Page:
Not long ago audiences worldwide were shocked to learn of the grotesque tortures perpetrated by American military and civilian personnel on inmates at Iraq's infamous Abu Ghraib prison. Especially provocative was the powerful photographic and testimonial evidence revealing the extent to which those involved relied on sexualized techniques to dominate their captives. Curiously, at a time when we as a nation are more acutely aware than ever of out vulnerability to terrorist attacks from abroad, recognition of this abiding and insidious domestic peril is slight at best and appreciation of its historical antecedents practically nonexistent. Yet from the European "conquest" of Native America to the staggering rates of child molestation in the present day, examples of homegrown sexual terrorism are abundant. None, however, better exemplifies its profound consequences and enduring implications than the white supremacist klans that emerged in the predominantly Christian South from the ashes of the U.S. Civil War. These groups employed disparate methods-most prominently whipping, rape, lynching, genital torture and mutilation-to wield sex as an instrument of terror designed to traumatize a despised population into submission. Assailing freed people and their allies on the basis of alleged sexual, social, or political transgressions, klansmen thus endeavored to deny victims' humanity, thwart their individual and collective aspirations, and shackle African Americans to a status that was strikingly reminiscent of bondage. Analogous to its deployment in more recent contexts, sexual violence systematically applied proved a remarkably efficient means of achieving its intended result: in this instance, the reenshrinement of white male supremacy. Much as the trauma of slavery affected those well beyond its immediate grasp, so too have the ramifications of klan terror persisted, contributing in subtle yet significant ways to the perpetuation of racial and gender hierarchy.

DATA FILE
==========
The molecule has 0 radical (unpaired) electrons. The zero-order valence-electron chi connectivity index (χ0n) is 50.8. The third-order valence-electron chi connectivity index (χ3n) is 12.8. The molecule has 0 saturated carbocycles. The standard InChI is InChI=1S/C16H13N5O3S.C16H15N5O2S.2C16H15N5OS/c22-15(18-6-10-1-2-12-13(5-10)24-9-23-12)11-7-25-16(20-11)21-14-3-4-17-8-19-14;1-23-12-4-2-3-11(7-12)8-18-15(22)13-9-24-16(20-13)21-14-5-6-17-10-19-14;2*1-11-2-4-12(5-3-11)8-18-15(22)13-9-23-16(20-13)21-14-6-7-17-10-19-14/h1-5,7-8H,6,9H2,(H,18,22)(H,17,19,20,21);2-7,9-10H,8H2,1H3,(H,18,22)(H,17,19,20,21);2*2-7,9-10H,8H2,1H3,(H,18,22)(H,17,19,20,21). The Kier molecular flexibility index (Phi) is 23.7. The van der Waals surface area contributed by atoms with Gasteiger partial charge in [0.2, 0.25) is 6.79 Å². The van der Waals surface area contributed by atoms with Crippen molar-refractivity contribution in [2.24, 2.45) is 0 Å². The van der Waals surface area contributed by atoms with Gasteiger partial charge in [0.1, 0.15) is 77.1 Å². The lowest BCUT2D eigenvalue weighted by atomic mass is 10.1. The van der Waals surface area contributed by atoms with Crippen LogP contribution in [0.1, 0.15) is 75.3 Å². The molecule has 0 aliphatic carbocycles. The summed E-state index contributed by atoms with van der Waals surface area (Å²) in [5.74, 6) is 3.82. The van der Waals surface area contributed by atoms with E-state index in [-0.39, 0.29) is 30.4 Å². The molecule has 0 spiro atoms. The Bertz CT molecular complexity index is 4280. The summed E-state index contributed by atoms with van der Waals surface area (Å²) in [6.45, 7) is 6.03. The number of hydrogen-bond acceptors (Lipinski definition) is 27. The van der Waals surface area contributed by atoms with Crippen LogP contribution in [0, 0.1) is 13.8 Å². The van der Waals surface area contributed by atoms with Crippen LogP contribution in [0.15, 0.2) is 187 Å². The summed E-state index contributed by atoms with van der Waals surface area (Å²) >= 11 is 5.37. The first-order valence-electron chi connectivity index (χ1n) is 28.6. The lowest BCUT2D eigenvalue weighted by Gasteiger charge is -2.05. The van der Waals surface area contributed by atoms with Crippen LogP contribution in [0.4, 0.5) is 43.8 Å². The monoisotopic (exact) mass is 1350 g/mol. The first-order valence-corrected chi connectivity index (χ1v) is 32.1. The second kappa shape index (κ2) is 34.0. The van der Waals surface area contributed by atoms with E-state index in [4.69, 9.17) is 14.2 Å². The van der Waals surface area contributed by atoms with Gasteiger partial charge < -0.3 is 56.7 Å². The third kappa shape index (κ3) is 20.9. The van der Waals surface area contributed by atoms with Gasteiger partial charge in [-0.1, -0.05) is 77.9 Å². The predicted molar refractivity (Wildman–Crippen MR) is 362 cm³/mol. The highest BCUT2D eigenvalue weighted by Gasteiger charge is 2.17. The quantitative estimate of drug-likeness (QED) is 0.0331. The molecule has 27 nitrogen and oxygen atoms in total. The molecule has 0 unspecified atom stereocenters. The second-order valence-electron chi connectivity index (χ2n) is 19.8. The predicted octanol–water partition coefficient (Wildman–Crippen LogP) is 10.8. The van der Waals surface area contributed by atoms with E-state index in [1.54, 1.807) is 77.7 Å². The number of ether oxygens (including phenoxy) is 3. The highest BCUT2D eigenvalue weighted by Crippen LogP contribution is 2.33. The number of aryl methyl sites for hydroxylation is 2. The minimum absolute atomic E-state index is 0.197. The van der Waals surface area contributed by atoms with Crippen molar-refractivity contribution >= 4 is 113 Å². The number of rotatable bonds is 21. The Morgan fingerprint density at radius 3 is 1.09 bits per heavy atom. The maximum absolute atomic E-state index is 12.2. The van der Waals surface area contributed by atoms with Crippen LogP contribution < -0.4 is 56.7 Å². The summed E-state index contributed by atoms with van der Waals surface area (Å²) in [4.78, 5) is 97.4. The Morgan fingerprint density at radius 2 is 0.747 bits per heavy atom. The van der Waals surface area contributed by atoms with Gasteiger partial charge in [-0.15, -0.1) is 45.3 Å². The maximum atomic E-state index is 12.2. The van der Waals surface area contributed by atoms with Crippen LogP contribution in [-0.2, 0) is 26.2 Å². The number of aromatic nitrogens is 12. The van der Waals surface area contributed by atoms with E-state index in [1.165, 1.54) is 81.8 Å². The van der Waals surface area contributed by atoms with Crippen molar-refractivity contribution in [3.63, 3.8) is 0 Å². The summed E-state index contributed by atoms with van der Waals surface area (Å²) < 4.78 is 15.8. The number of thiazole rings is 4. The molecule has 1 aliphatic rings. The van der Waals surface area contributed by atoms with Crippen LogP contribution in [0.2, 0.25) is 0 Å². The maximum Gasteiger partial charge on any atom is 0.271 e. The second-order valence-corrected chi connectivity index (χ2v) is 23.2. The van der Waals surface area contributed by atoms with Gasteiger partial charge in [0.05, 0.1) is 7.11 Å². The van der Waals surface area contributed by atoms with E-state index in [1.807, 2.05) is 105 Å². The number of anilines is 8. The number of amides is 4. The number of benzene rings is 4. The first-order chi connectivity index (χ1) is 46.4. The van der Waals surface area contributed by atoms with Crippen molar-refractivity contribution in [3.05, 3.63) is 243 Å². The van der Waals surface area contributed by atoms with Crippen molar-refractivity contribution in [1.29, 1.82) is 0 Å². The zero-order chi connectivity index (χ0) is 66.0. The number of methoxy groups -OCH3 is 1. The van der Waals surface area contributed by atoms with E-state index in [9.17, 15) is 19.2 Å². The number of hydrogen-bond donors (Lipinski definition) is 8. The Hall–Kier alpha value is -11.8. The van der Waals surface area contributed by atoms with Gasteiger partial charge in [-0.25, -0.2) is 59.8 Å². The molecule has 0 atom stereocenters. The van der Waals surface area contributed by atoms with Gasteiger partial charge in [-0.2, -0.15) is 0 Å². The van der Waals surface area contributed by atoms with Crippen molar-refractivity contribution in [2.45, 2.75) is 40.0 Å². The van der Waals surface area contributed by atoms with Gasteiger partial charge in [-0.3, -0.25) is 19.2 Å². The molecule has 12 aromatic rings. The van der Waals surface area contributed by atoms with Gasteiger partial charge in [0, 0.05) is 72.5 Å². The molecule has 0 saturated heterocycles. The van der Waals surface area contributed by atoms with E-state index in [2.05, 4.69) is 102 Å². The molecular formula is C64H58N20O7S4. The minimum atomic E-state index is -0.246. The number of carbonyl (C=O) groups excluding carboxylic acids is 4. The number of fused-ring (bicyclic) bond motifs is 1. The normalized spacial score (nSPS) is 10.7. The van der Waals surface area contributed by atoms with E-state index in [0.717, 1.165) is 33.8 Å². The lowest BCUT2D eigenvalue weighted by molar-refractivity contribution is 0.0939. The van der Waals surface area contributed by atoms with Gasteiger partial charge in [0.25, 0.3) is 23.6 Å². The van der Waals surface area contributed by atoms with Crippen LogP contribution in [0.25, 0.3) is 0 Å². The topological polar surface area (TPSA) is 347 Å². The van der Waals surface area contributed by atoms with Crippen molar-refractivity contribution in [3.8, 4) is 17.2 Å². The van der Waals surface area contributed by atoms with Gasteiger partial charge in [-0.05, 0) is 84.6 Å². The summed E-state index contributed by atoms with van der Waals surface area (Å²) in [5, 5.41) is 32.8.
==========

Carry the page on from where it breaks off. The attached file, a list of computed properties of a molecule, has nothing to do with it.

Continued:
The story of Sally Hemings, Thomas Jefferson's enslaved lover and mother of six of his children, has gone from scandal to romance to the subject of historical and scientific investigation. All of these approaches misrepresent the liaison between the Founding Father and his female possession because they ignore the sexual exploitation and family losses inscribed across the Hemings family's history and across the history of American slavery. Even discussions that heroically attempt to locate Hemings' own choices, desires and pleasures are doomed because they require us to separate Sally Hemings the woman from Sally Hemings the enslaved woman. That separation was simply inconceivable during her lifetime. Within the context of slavery, property, and power, Hemings had no rights. She had no right to say "no" when she was 13 or 14 and her sexual relationship with Jefferson began, and had no right to say "no" when her children were sold off with the rest of Jefferson's property after his death. Imagining this relationship as a romance reveals our longing for a sexual ethics that includes mutual choice, respect and consent. Jefferson himself may have provided us with the most straightforward and accurate insight into his relationship with Hemings when he described slavery as "a perpetual exercise of the most boisterous passions and the most unremitting despotism on the one part, and degrading submissions on the other."
Child Sexual Exploitation | Fight Slavery Now!
Slavery in the United States depended on segregationist ideology and white supremacist views. Yet interracial liaisons between white male slaveowners and enslaved women and girls were not rare. Indeed, they often resulted in children and thus what we can call "shadow families". These shadow families were an institution, unacknowledged but evident, within the American South, both during and long after slavery. Statesmen as eminent as Thomas Jefferson and Strom Thurmond are now known to have had shadow families. These relationships expose the contradictions within racial separatism and the American ideals of sexual purity and Christian virtue. Exploring this pattern of interracial sexual liaisons broadens our understanding of what slavery meant to its participants and what their legacy is for us today. Examining the larger context of slavery allows us to see that it was about much more than the expropriation of labor. We can recognize its daunting consequences for family and kinship, both during and after slavery's reign.
The Slaves' View of Slavery, ..
Approximately 80% of trafficking involves sexual exploitation, and 19% involves labor exploitation. There are approximately 20 to 30 million slaves in the world today. Human trafficking is the third largest international crime industry (behind illegal drugs and arms trafficking).
The Sexual Abuse of Black Men under American Slavery ..
The illegal status of North Koreans in the PRC and other Southeast Asian countries increases their vulnerability to trafficking for purposes of forced labor and sexual exploitation.-